I was just reading Dr. Dan Kindlon and Dr. Michael Thompson's excellent book "Raising Cain: Protecting the Emotional Life of Boys". When they talk about emotional literacy, they say that "learning involves recognizing the look and feeling of our emotions, then using this skill to better understand ourselves and others. We learn to appreciate life's emotional complexity and this enhances all our professional and personal relationships, helping us to strengthen the connections that enriches our lives."
Usually moms worry about cliques and social competition among their girls and are more relaxed about young boys that seem to be alright, but the truth is that boys also do struggle with the same painful feelings of failure, rejection and not belonging. When they can't hold the pain any longer, they act on it. Their inner turmoil is expressed in academic failure, depression, drug addiction, alcoholism, troubled relationships and worse.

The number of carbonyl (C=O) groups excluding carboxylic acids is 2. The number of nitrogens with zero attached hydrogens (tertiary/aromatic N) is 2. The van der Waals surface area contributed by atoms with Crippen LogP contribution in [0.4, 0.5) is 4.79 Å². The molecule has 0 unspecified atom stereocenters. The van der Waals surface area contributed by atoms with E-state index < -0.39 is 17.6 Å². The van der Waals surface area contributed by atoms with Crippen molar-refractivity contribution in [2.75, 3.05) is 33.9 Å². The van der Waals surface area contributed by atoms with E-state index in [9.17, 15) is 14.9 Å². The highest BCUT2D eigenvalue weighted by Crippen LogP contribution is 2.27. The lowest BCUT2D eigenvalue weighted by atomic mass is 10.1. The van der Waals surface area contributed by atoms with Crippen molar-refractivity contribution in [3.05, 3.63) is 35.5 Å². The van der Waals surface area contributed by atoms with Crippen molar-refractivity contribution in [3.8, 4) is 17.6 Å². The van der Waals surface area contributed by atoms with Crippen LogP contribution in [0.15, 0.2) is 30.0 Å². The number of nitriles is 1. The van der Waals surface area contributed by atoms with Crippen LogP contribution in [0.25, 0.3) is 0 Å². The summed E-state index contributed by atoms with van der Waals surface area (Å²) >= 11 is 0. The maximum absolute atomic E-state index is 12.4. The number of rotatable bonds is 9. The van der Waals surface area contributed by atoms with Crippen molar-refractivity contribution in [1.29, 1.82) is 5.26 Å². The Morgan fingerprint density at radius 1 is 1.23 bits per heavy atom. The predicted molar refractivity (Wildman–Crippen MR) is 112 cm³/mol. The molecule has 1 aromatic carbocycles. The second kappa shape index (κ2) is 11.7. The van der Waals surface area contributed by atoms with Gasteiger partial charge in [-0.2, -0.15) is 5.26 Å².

It is usually very hard, even for most adults, to understand, for example, the difference between frustration and anger, deception and hate. We have to help our children, specially our boys, to be reflective: stop, think, understand, measure the different alternatives and their consequence and then act.
We also have to teach our children to: "first, identify and name our emotions; second, recognize the emotional content of voice and facial expression or body language and third understand the situation or reactions that produce emotional states".
Just imagine how many hours of painful and pointless arguments between future husbands and wives can be avoided if we can help them now - when they are still children - to become emotionally literate and to master their communication skills with their parents, friends and siblings.